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Student Learning Outcomes. Los Angeles Valley College Training, Spring 2008 – part I SLO Coordinator – Rebecca Stein [email protected] ; (818) 947-2538. Why SLOs?. New Accreditation Standards “Covering” material does not guarantee students have learned it

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Student Learning Outcomes

Los Angeles Valley College

Training, Spring 2008 – part I

SLO Coordinator – Rebecca Stein

[email protected]; (818) 947-2538

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Why SLOs?

  • New Accreditation Standards

  • “Covering” material does not guarantee students have learned it

  • Success is determined by students leaving a course/program with integrated, higher learning skills they can demonstrate

  • Establishes clear and transparent expectations for students

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ACCJC Requirements

  • Faculty must:

    • articulate SLOs for each course and program offered.

    • design assessments/evaluations that provide students with an opportunity to demonstrate what they learned.

    • evaluate those assessments and use the information for improvement.

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ACCJC Requirements

  • SLOs should become an integral part of every syllabus.

  • SLOs should act as a guide for classroom activities.

  • SLOs should direct classroom assessments/evaluations.

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What is this thing called SLO?

  • SLO means Student Learning Outcome.

  • They represent broad themes beyond specific course content.

  • They cut across the curriculum.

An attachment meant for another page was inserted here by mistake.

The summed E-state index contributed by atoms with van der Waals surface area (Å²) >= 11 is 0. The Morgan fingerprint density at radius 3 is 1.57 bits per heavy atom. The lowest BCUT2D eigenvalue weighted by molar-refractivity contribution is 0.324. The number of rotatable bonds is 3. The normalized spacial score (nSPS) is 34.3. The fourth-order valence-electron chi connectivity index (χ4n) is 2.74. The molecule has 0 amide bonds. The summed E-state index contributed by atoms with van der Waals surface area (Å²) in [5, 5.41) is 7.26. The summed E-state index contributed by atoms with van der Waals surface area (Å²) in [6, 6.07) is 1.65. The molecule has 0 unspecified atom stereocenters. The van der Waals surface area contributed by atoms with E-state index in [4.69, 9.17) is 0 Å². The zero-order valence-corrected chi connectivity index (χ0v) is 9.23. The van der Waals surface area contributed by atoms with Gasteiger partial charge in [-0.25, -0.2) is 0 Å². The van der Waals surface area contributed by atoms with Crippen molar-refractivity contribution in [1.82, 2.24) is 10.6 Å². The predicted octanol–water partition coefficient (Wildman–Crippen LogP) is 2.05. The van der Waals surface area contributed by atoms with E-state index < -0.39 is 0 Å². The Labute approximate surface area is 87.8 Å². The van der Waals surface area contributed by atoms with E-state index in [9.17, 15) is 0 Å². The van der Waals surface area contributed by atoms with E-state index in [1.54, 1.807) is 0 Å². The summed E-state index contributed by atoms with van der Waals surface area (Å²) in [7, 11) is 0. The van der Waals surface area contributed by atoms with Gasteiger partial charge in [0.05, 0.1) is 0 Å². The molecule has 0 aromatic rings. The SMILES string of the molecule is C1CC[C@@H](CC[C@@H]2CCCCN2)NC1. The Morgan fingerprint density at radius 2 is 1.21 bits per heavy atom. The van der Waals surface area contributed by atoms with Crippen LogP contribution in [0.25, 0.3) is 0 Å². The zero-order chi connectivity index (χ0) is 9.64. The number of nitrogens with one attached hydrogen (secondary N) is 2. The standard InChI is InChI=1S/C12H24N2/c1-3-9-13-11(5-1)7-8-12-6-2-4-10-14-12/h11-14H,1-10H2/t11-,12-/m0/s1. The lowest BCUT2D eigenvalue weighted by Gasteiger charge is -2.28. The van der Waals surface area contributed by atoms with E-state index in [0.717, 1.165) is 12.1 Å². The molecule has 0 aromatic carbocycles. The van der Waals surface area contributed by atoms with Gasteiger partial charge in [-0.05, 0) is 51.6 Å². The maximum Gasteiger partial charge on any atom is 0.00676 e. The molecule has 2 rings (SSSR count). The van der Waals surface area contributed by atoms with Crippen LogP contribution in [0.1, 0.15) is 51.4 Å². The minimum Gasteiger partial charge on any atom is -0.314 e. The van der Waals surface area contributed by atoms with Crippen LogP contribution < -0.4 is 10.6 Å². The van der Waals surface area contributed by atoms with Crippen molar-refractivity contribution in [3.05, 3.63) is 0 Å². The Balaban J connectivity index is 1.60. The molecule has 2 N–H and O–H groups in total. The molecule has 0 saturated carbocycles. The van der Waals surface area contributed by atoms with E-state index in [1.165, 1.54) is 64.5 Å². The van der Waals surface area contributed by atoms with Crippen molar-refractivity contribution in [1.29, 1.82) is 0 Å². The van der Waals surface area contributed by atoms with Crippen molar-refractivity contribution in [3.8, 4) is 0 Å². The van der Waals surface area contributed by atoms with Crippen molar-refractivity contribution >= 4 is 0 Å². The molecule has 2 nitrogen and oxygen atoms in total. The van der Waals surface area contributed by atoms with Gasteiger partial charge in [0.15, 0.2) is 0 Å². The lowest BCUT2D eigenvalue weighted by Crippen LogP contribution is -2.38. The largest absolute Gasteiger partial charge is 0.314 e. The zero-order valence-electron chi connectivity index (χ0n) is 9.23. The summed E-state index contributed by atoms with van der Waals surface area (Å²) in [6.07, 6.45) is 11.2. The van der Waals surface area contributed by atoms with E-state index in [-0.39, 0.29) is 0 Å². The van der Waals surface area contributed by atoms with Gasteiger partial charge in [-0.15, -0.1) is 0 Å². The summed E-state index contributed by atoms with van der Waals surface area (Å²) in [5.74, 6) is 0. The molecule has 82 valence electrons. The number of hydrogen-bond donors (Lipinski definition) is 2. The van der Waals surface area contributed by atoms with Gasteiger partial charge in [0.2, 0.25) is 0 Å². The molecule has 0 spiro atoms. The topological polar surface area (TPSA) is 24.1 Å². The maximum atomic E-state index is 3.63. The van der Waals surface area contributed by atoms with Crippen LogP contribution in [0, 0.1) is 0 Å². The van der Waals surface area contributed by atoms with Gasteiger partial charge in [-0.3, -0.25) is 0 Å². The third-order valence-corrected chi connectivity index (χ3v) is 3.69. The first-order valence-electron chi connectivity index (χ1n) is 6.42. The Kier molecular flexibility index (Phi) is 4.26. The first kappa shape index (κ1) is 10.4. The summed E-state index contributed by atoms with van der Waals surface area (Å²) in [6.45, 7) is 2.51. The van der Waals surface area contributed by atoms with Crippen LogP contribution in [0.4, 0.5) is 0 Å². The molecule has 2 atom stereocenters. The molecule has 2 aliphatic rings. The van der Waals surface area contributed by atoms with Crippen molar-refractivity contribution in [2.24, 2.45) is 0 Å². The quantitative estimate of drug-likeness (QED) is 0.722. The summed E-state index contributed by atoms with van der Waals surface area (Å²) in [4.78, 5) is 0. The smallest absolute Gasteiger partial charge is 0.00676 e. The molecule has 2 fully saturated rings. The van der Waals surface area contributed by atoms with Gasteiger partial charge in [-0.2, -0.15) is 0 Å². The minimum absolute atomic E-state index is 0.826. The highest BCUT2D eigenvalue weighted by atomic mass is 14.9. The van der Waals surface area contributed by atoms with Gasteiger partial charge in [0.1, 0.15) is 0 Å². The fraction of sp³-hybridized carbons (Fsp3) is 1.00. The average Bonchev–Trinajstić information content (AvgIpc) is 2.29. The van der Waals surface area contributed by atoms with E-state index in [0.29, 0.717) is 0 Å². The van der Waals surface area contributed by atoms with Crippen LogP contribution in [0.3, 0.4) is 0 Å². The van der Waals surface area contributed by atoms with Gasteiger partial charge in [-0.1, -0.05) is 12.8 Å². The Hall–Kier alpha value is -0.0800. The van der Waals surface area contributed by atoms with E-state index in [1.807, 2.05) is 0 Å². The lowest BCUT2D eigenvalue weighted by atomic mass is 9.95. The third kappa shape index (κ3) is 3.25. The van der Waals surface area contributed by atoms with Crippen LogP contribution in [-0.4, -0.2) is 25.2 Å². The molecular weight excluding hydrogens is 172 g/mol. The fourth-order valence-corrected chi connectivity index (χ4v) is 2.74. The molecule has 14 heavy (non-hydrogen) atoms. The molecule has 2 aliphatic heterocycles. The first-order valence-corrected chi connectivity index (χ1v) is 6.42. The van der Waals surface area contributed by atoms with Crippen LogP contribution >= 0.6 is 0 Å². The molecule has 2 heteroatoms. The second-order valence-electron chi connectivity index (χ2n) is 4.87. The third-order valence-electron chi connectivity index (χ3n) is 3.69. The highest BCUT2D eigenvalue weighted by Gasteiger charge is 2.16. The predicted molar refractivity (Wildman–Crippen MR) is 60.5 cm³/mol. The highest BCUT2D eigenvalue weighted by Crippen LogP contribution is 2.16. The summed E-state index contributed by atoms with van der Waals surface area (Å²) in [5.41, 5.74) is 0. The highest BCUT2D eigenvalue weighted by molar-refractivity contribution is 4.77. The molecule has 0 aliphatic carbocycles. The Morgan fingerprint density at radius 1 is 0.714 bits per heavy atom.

• They are measurable or observable.

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Tied directly to specific course content.

Address skills, tools, or content that enable a student to engage in a particular subject.

5 – 7 per course.


Overarching understanding and application beyond specific course content.

What students take away from the course that they can use in other courses or in life.

1 – 2 per course.

How is an SLO different from an objective?

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What are the different levels of SLOs?

  • College-Level

    • General Education

    • Institutional Outcomes

  • Program-Level (Degree or Certificate)

  • Course-Level

  • Service Outcomes

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Writing Course SLOs

  • Don’t think about content – consider what students should be able to do with what they’ve learned.

  • How will they demonstrate this?

  • What can they produce to show faculty that they have learned to apply their new knowledge?

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Writing Course SLOs, continued